Twitch has been attracting legions of hard-core gamers who have started live streaming themselves as they play their favorite video games. Many of these are well-known in the gaming world, but not exactly household names.
Is that changing? Last week, Hunter Pence, the San Francisco Giants' outfielder, joined the service and started broadcasting himself. Pence apparently joined on his own, not through any official partnership with Twitch.
For the moment, he appears to be the most recognizable athlete to jump on the service.
"He is a big gamer and fan of Twitch, so it will be interesting to see if other athletes will follow his lead," said a Twitch spokesman, who just goes by Chase. "Celebrities have embraced other forms of social media from Facebook to Twitter, so it's not that surprising to see those raised in the gaming age embracing Twitch to interact with their fans and friends. There is no better example of social video."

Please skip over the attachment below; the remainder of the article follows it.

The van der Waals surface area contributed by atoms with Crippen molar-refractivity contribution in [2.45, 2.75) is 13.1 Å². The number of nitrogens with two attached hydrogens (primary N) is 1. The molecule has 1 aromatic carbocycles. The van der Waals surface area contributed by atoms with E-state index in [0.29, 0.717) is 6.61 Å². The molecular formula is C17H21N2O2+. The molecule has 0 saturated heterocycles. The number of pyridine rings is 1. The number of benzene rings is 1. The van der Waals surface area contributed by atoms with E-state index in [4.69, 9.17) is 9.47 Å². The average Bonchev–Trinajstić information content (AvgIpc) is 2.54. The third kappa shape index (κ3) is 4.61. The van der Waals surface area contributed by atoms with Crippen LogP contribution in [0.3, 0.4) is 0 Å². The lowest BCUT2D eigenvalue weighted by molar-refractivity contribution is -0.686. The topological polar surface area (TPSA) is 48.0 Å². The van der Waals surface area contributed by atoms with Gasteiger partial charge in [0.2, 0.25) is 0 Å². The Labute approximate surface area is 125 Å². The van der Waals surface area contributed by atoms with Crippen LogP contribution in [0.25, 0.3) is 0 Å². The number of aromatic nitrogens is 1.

Starting seven days ago, Pence has done 12 broadcasts, including one from Twitch's headquarters in San Francisco. He's played "Killer Instinct" (video description reads: "Hunter Pence uses a ultra combo and does his celebratory kabbalin booty dance after.") and "Hearthstone: Heroes of Warcraft" (for 2.5 hours!) and "Injustice: Gods Among Us Ultimate Edition."
"I'm not that great," Pence said during one broadcast. "I'm not like some epic player of these games."
Maybe. But his presence can only help Twitch as it seeks to broaden its audience. In a Times profile of the company earlier this year, the company said its traffic has grown from 3.2 million unique viewers per month to 45 million unique viewers per month over the last three years.
But the real jaw-dropper is the intense engagement of viewers. The average viewer watches 106 minutes of Twitch live streams per day. About 58% spend more than 20 hours a week watching videos on Twitch.
That's no doubt why YouTube is reportedly on the verge of paying a $1 billion to acquire Twitch.